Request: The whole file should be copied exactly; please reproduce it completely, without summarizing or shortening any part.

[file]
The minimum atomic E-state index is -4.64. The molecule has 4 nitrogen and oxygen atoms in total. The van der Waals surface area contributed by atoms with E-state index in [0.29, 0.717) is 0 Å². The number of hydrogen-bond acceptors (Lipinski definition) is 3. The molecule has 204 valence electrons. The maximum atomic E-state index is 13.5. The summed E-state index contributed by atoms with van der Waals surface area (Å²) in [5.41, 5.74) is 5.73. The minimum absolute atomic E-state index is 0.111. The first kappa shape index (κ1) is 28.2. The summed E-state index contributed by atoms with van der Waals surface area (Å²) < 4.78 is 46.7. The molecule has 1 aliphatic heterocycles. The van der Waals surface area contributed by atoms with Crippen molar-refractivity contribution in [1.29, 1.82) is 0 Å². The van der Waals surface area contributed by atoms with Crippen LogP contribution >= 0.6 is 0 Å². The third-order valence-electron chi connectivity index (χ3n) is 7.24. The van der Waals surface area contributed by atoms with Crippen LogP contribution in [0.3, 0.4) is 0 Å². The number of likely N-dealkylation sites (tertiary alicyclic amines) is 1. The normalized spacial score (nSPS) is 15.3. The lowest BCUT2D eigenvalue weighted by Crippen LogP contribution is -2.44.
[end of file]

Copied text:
The minimum atomic E-state index is -4.64. The molecule has 4 nitrogen and oxygen atoms in total. The van der Waals surface area contributed by atoms with E-state index in [0.29, 0.717) is 0 Å². The number of hydrogen-bond acceptors (Lipinski definition) is 3. The molecule has 204 valence electrons. The maximum atomic E-state index is 13.5. The summed E-state index contributed by atoms with van der Waals surface area (Å²) in [5.41, 5.74) is 5.73. The minimum absolute atomic E-state index is 0.111. The first kappa shape index (κ1) is 28.2. The summed E-state index contributed by atoms with van der Waals surface area (Å²) < 4.78 is 46.7. The molecule has 1 aliphatic heterocycles. The van der Waals surface area contributed by atoms with Crippen molar-refractivity contribution in [1.29, 1.82) is 0 Å². The van der Waals surface area contributed by atoms with Crippen LogP contribution >= 0.6 is 0 Å². The third-order valence-electron chi connectivity index (χ3n) is 7.24. The van der Waals surface area contributed by atoms with Crippen LogP contribution in [0.3, 0.4) is 0 Å². The number of likely N-dealkylation sites (tertiary alicyclic amines) is 1. The normalized spacial score (nSPS) is 15.3. The lowest BCUT2D eigenvalue weighted by Crippen LogP contribution is -2.44.